Scene 2. The square in front of the cathedral of Reims. A triumphant procession heads to the cathedral where Charles VII is to be crowned king. The people praise the maid and the king. Thibaut and Raymond appear in the crowd. Convinced that his daughter is in league with the Devil, Thibaut intends to restore her to God and "abandon the worthless adulation". Raymond entreats him not to kill the girl. The procession headed by the king leaves the cathedral. The king declares Joan to be their salvation and asks her to show her radiant and immortal face. Suddenly Thibaut appears before her and accuses his daughter of colluding with the forces of Hell. Joan remains silent, believing she has no right to defend herself: she has sinned and broken her vow by falling in love with Lionel. Dunois takes arms to defend her innocence. Just then, an almighty peal of thunder is heard. All step back from Joan. Again Joan's father demands an answer from her. There is another even more mighty peal of thunder. The Archbishop turns to Joan and asks her the same question – is she innocent? She makes no answer. There is yet more thunder, still mightier than before. In fear, all abandon Joan. Lionel offers her his protection, but with hatred in her voice Joan tells him that he is her worst enemy and she runs away. Lionel follows after her.
Scene 1. In the forest. Hiding from the people, Joan is unable to overcome her emotions: her soul is burning with the flames of passion. In torture she thinks fondly of Lionel and greets his unexpected appearance with a joyful exclamation. A moment of sheer bliss. Joan hears the voices of the angels: she has disregarded the behest of Heaven – she has allowed earthly love into her heart – and so cannot complete her holy mission. She must submit to her ill-fated destiny without complaint – redemption will be her reward. The English suddenly appear and capture Joan while Lionel, trying to protect her, is killed.
Scene 2. A square in Rouen. A funereal procession: Joan is being led to her execution. She asks for a crucifix. Surmounting her fears, the maid climbs onto the pyre. "The Heavens have opened up and suffering is at an end!" are her last words.
The Maid of Orleans has always stood in the shadow of Tchaikovsky's other operas, and being presented with it has resulted in confusion, even among the composer's most ardent admirers. The authoritative Soviet music historian Boris Asafiev, for example, considered the work "masterful, though uneven", reprimanding its "false style" and "peculiar, pompous élan". The low evaluation of The Maid of Orleans can, to a great extent, be explained by its chronological proximity to (and inevitable comparison with) Tchaikovsky's most popular opera, Eugene Onegin. Following the lyrical "chamber scenes", here the composer unexpectedly turned to the genre of grand opéra with all its inherent attributes: a plot from an age of knights, a massive four-act structure, a ballet divertissement, the thunder of victory and fiery whirlwinds. Tchaikovsky was convinced of public acclamation, box-office success and of his "grand opéra" finding a stable place in the repertoire, though this was never fully achieved, either during the composer's lifetime or in the 20th century. One exception came with the Kirov Theatre's production in 1945 – its success to a large degree was down to Sofia Preobrazhenskaya, who appeared in the title role.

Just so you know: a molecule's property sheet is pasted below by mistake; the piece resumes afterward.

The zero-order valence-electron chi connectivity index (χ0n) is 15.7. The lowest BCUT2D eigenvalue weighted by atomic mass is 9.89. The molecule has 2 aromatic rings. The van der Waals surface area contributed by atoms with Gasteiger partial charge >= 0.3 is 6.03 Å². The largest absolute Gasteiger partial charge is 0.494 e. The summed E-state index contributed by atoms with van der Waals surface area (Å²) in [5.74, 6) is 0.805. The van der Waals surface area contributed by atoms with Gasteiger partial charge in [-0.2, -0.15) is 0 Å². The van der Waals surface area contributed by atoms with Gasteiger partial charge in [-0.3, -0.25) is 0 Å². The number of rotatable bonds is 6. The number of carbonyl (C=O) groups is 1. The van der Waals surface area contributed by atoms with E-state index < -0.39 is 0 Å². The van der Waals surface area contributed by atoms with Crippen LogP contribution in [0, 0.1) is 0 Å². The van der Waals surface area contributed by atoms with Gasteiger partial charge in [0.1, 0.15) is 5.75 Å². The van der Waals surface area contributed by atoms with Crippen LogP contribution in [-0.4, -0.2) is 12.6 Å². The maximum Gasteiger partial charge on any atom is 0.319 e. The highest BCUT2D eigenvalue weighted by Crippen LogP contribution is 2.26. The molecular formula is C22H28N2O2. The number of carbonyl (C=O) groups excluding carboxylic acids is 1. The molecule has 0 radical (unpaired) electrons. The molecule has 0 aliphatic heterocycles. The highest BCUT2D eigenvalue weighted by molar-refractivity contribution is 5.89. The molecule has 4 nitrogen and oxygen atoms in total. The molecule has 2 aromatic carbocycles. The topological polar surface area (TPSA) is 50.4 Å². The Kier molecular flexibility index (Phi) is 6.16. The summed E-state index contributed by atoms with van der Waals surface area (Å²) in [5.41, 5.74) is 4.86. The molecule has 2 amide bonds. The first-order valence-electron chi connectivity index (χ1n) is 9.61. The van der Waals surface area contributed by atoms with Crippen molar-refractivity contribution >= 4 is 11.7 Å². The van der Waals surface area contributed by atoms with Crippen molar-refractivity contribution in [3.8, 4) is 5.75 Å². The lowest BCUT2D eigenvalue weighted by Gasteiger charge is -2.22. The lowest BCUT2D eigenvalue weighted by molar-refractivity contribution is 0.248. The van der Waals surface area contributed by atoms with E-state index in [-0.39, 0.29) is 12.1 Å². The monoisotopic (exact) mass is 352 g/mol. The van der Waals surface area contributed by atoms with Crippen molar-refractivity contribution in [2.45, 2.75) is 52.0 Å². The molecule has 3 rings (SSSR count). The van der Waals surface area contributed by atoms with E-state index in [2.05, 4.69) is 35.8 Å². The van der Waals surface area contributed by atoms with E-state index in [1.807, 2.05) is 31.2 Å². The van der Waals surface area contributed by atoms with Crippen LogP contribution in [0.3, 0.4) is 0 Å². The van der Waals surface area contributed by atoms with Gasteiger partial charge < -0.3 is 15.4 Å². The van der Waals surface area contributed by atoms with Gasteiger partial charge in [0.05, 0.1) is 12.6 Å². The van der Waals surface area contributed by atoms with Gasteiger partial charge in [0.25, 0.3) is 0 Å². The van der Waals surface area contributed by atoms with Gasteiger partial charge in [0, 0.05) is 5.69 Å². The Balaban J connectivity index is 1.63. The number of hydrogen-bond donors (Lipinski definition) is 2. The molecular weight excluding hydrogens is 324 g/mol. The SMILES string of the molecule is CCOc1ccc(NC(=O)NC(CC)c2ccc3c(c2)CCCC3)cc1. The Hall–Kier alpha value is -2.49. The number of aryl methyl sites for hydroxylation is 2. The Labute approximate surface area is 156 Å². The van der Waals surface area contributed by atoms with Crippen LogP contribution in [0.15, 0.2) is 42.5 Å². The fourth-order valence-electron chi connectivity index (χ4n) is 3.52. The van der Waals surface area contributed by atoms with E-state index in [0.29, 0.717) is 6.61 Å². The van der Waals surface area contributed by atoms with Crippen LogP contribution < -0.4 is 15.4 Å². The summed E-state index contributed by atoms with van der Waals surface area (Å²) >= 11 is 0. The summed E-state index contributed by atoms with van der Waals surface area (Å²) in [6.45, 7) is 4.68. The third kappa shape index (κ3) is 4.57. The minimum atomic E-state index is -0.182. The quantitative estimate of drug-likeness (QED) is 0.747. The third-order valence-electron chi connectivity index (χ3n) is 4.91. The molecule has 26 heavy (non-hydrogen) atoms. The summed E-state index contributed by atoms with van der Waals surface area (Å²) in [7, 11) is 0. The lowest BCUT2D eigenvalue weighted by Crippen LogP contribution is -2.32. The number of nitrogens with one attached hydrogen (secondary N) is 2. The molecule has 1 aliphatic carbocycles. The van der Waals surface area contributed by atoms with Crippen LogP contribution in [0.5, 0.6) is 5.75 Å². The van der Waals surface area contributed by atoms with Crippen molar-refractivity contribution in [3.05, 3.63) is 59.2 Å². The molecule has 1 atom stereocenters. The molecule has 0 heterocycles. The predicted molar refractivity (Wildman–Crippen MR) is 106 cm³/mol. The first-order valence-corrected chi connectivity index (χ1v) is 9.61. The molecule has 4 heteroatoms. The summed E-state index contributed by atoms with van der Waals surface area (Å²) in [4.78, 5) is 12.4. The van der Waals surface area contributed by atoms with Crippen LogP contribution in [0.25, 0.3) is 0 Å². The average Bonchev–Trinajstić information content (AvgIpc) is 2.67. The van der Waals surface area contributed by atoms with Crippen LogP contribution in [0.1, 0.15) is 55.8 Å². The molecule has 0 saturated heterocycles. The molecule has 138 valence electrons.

Succeeding a lengthy interval, last summer the Mariinsky Theatre staged a performance of The Maid of Orleans in concert and took the decision to bring it back to the stage, as the few generalised parts of the score are not a flaw but rather a nod of respect to the conditions of the genre of "grand opéra". Once one understands this, the merits of The Maid of Orleans become clear: the first-class music, the strong dramaturgy and the pathétique energy, rare in terms of its power. It towers above classical Russian operas, like the bulk of some Gothic cathedral – like that in Reims, here depicted in the final scene.
The opera is being restored to the repertoire of the theatre where it was staged for the first time one hundred and forty years ago. Back then, in 1881, Tchaikovsky was furious that no new designs had been produced for the premiere, instead borrowing the sets from other productions, and the new opus did not create the effect it ought to have done. Today the composer would be satisfied: in tandem with the designer Vyacheslav Okunev, director Alexei Stepanyuk has produced a true "grand spectacle". Moreover, the director was not content to be satisfied with a merely theatrical Gothic style: "We are not staging an historic opera 'about knights', but rather a romantic opera – a metaphysical one, even. Fire is the entire production's leitmotif, a symbol of all-consuming flame in which our whole world perishes with its madness of wars and hatred. And, with her saintly smile, the Maid of Orleans towers above these flames."